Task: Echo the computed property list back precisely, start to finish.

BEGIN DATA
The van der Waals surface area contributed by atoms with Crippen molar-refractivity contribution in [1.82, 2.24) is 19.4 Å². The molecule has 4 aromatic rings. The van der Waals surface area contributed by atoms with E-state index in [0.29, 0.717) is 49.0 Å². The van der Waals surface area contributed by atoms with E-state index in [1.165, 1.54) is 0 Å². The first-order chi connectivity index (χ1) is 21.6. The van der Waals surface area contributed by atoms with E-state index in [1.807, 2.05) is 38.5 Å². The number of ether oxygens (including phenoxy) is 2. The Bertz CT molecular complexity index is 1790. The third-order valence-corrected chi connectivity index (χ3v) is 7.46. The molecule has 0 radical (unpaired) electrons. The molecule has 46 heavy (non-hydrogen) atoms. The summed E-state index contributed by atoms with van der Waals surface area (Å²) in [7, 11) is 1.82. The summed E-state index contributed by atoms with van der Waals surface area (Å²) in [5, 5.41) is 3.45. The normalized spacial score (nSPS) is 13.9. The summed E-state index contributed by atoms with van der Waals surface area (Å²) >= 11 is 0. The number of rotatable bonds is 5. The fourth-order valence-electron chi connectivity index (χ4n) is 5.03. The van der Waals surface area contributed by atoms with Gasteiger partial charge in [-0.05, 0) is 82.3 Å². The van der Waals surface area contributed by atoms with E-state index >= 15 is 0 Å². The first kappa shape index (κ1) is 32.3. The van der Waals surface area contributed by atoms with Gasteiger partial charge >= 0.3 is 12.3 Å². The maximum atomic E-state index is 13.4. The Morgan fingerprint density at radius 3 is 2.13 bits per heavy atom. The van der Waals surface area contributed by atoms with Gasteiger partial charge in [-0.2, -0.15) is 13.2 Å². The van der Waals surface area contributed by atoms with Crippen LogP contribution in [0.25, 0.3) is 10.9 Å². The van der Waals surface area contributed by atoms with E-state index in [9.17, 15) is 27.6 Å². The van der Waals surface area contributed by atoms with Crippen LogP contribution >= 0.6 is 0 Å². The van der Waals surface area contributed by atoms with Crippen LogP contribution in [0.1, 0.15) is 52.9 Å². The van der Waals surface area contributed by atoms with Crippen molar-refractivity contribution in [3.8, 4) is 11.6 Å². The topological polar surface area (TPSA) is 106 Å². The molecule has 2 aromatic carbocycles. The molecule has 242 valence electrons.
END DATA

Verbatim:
The van der Waals surface area contributed by atoms with Crippen molar-refractivity contribution in [1.82, 2.24) is 19.4 Å². The molecule has 4 aromatic rings. The van der Waals surface area contributed by atoms with E-state index in [0.29, 0.717) is 49.0 Å². The van der Waals surface area contributed by atoms with E-state index in [1.165, 1.54) is 0 Å². The first-order chi connectivity index (χ1) is 21.6. The van der Waals surface area contributed by atoms with E-state index in [1.807, 2.05) is 38.5 Å². The number of ether oxygens (including phenoxy) is 2. The Bertz CT molecular complexity index is 1790. The third-order valence-corrected chi connectivity index (χ3v) is 7.46. The molecule has 0 radical (unpaired) electrons. The molecule has 46 heavy (non-hydrogen) atoms. The summed E-state index contributed by atoms with van der Waals surface area (Å²) in [7, 11) is 1.82. The summed E-state index contributed by atoms with van der Waals surface area (Å²) in [5, 5.41) is 3.45. The normalized spacial score (nSPS) is 13.9. The summed E-state index contributed by atoms with van der Waals surface area (Å²) >= 11 is 0. The number of rotatable bonds is 5. The fourth-order valence-electron chi connectivity index (χ4n) is 5.03. The van der Waals surface area contributed by atoms with Gasteiger partial charge in [-0.05, 0) is 82.3 Å². The van der Waals surface area contributed by atoms with E-state index >= 15 is 0 Å². The first kappa shape index (κ1) is 32.3. The van der Waals surface area contributed by atoms with Gasteiger partial charge >= 0.3 is 12.3 Å². The maximum atomic E-state index is 13.4. The Morgan fingerprint density at radius 3 is 2.13 bits per heavy atom. The van der Waals surface area contributed by atoms with Gasteiger partial charge in [-0.2, -0.15) is 13.2 Å². The van der Waals surface area contributed by atoms with Crippen LogP contribution in [0.25, 0.3) is 10.9 Å². The van der Waals surface area contributed by atoms with E-state index in [9.17, 15) is 27.6 Å². The van der Waals surface area contributed by atoms with Crippen LogP contribution >= 0.6 is 0 Å². The van der Waals surface area contributed by atoms with Crippen LogP contribution in [0.1, 0.15) is 52.9 Å². The van der Waals surface area contributed by atoms with Crippen molar-refractivity contribution in [3.8, 4) is 11.6 Å². The topological polar surface area (TPSA) is 106 Å². The molecule has 2 aromatic carbocycles. The molecule has 242 valence electrons.